Meet the illustrator behind our jungle print collection, Lily.
Lily Kate Vallance is one talented individual. Not only is she a graphic designer, illustrator and vintage fashion aficionado, she is also the talent behind our exclusive jungle print collection, which is available in-store and online now. We sat down with Lily to ask her about how she created the jungle print pattern, what she loves about this collection and …. the jungle!
What was your inspiration for this print?
Our footwear designers wanted a tropical-inspired print which tied together the colour palette of the entire spring/summer collection. They gave me the Pantone colours for the range to assist with the process – that’s where the red and green came from, the pink of the birds, and the orange too. We thought this was a nice way to bring together the spring/summer collection as a whole.
What was your process for creating the jungle print collection?
When I first start working on an illustration, I look at the piece as a whole, loosely sketching the shapes and colour blocking out the different areas, before concentrating on the finer details e.g. working in a feathered texture or leaf details.
Once sketched up, I scanned the drawing into Photoshop and started laying down block colours and working out which composition looked best.
The most important part of creating a pattern is ensuring that it runs seamlessly across the textile it is being printed onto. This involves creating a ‘tile’ of illustration, then moving this from left to right, top to bottom, sometimes drawing in another leaf or vine to create a seamless join and thus making the pattern.
The pattern was then sent for printing onto material selected by the design team. Choosing the material is important and requires testing a few different options, as some show the vibrancy of the colours more than others, which is why we went with satin.
For the embroidered flat, Waterloo, I took a piece of the pattern and measured out where it would fit, then aligned it on the shoe and vectorised it (the process of turning a drawing into shapes an embroidery machine can recognize) and sent it for embroidery onto the shoe.
All of this takes a lot of finessing and back and forth to get it just right!
How do you want the customer to feel when they put on a pair of shoes from the collection?
I love the idea of a woman who is quite eclectic with her style and wants to try something new – perhaps she errs more towards kitschy style – and that this collection satisfies that intrigue in some people. I like the idea that it might also encourage people who aren’t so comfortable dressing like that, to come out of their shell. This is one of the reasons we laid the pattern on a background of black satin – whether you want to wear this as a statement piece with perhaps a forest green trench coat and a black dress or as part of an outfit that’s completely eclectic and bright.
There will be women who love this print who are quite ‘out there’ in their style, but I also want it to appeal to women who want to try something different. I like the idea of this print encouraging people to not be afraid to wear something a bit fun.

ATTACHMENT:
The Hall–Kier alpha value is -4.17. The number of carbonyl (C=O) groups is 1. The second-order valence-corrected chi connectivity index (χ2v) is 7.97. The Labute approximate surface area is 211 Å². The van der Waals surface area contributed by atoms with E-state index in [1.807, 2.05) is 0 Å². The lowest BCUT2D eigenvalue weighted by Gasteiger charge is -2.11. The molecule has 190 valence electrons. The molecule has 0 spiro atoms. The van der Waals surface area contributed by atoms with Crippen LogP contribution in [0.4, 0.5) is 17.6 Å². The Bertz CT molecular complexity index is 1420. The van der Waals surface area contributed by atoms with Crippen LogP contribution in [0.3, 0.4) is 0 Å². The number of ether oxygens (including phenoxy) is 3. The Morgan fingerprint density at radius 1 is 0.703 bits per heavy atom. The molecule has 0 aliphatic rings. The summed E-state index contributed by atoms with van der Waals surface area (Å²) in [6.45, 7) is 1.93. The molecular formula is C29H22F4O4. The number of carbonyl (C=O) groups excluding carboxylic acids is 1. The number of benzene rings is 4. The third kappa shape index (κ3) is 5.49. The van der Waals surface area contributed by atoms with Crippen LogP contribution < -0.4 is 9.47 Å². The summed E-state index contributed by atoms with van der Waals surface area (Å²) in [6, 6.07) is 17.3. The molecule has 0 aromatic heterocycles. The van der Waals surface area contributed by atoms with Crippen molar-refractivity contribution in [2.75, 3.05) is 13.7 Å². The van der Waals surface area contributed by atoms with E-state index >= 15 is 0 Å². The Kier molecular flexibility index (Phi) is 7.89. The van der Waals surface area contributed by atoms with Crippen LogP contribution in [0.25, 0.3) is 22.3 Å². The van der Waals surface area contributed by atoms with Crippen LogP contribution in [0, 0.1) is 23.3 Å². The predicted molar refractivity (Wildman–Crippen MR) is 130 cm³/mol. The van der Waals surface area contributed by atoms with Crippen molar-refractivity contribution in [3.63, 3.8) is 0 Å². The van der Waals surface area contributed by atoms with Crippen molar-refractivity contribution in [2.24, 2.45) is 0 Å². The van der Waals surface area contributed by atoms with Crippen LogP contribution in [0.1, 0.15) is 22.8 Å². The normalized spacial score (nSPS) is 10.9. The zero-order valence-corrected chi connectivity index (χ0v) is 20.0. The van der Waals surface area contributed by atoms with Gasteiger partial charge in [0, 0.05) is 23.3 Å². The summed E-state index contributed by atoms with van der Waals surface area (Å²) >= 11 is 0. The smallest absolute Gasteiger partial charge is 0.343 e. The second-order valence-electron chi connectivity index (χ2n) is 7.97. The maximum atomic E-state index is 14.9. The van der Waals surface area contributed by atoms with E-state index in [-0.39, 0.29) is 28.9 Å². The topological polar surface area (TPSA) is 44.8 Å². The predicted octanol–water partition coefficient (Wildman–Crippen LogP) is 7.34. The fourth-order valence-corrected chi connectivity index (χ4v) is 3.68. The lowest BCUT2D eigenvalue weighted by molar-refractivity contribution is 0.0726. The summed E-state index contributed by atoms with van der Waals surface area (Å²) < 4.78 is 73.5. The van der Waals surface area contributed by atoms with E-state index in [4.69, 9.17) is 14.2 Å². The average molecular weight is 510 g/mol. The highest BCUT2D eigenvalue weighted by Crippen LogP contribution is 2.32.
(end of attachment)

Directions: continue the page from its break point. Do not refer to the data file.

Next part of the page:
Which pair of shoes from the jungle print collection will you be wearing all summer?
My favourite style is Waterloo, the embroidered flat. I think she is really fun – I love the look and feel of embroidery, and I think she’ll be great for running around in all summer.
How did you become an illustrator?
Illustration has always been a big part of my design style. I started my career in publication design, working in magazines. I integrated illustration into my work, right from the beginning of my design career so even when I was working for magazines such as Girlfriend, I drew over fashion shoots, did all of the drawings for the horoscopes section and enjoyed including it as much as possible. I was also illustrating in a freelance capacity in my spare time and I guess it just progressed from there. It’s one of my favourite things about my career. I love being a designer/illustrator, someone who gets to play with patterns and colour palettes, drawing things from scratch. I like the way that as an illustrator you can create something from nothing, you don’t need any other elements – you’re just creating it from an idea or inspiration. Even when I was a kid, I was always drawing on walls, my mum ended up making my walls giant chalkboards – she really encouraged that in me. Now, illustrating is complete escapism for me, like a form of meditation– I can be drawing something then look up and four or five hours has passed without me even noticing!
If you were banished to a remote jungle, which three items would you take with you?
1) My two dogs to protect me from angry jungle-dwellers such as the notorious Capuchin monkey! They would also provide warmth and hunting skills.
2) A never ending supply of platter nibbles.
3) A phone with a battery that never dies so I can listen to endless podcasts!
Which is your spirit animal?
A flamingo! Because they’re brightly coloured and a bit out of the ordinary, but they seem to really like doing their own thing. I can be out there, I can be bright, I can be the thing you’re staring at …. But then I like to go home and listen to my podcasts, paint, watch a good documentary, and have some downtime. I think that’s a nice mixture and I think that’s why my spirit animal is definitely a flamingo.